I am currently reading Century of the Typewriter by Wilfred A. Beeching (who once ran the British Typewriter Museum in Hampshire, England, apparently no longer in existence according to this unverifiable, random Internet source). It was written in 1974, although its formal prose style and the yellowed pages of this old library copy make it seem much older.
The most interesting parts of this book are not the encyclopedic lists of typewriter makes and models, but rather the cultural asides: the role of the typewriter in the emancipation of women, Mr. Beeching's own prescient forecast of the typewriter's future ("The day may come when the letter typed will appear in front of the operator on a television screen in any selected type face, and by pressing a button, be transferred electronically to sensitized paper") and especially, his proud and paternal statement on the longevity of the machine:
Very few typewriters ever appear to be thrown away and consigned to the flames or the dustbin. Some find their way to the auction sale and come under the hammer, and many are rebuilt-- some of them on more than one occasion.
Typewriters can last for fifty or sixty years or even more and, it may perhaps be said, seem almost indestructable.... It is also worth pointing out that a good reconditioned typewriter is generally a better proposition than a used car. There are far more second-hand typewriters being efficiently used then their are second-hand motor cars of the same age. No four-bank typewriter should be condemned solely because of its age. In this connection it is worth pointing out that machines should be kept in warm, dry offices and should be regularly maintained for they suffer more from neglect than use.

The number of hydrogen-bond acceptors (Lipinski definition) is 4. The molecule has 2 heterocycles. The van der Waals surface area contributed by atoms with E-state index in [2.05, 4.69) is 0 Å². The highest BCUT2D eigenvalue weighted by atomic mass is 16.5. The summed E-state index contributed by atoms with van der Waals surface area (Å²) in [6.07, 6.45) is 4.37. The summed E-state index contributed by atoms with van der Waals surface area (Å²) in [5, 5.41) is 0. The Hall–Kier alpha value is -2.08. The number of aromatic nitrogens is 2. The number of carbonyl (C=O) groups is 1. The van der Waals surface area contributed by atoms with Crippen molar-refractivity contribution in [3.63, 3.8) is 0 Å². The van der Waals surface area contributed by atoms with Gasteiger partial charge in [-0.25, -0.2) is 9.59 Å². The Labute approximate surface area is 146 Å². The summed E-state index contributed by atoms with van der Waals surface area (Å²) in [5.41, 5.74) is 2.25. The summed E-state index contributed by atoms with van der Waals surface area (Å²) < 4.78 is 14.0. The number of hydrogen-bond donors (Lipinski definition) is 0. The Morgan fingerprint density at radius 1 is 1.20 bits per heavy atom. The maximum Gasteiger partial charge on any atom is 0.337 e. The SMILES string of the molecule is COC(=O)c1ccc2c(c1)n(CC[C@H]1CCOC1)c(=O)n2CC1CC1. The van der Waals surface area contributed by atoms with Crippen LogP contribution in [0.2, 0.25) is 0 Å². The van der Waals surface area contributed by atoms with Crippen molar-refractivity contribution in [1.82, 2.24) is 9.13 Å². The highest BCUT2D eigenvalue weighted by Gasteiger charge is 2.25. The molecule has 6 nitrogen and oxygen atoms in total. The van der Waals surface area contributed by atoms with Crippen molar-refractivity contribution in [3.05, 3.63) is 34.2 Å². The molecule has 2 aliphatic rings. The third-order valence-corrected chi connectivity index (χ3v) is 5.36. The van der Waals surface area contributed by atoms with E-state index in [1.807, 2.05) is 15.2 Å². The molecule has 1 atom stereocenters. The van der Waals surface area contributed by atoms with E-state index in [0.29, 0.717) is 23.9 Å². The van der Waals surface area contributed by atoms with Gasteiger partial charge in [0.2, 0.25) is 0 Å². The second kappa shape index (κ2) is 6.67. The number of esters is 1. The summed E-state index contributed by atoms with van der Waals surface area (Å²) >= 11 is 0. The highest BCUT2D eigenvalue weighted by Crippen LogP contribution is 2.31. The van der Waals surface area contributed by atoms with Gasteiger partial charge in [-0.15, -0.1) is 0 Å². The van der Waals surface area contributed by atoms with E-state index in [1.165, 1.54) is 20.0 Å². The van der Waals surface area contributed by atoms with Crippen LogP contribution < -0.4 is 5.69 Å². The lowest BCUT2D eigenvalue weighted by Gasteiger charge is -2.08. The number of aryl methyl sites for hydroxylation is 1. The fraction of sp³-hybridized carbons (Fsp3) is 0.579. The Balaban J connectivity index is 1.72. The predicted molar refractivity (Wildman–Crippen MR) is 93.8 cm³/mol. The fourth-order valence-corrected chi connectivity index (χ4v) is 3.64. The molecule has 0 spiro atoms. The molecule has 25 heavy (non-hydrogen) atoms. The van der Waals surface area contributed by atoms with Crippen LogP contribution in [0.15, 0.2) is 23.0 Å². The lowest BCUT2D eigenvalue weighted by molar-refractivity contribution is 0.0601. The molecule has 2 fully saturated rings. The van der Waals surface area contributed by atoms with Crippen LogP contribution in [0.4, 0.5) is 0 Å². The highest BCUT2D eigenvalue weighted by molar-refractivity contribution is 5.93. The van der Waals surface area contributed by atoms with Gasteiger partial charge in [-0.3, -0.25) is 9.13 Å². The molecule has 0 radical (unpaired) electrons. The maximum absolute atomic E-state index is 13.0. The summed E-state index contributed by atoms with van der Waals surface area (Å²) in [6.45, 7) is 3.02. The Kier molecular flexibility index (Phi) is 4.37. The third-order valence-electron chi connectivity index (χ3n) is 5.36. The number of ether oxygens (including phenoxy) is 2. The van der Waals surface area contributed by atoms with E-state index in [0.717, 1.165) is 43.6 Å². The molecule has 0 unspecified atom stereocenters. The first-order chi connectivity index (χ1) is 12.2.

He said, brandishing his cane! But, he has a point, no? There is a rare garage or yard sale out there without at least one typewriter laying in wait beneath the folded up deck chairs and fake Christmas tree. It is somehow hard to throw one away.
Perhaps the current generation of whippersnappers may never know a device built with the intention to last; they were born too late to appreciate the quality that issued forth from companies unversed in the cynical art of planned obsolescence.
All of this is good news for those of you thinking of getting yourselves a refurbished typewriter; it will probably be almost as good as new.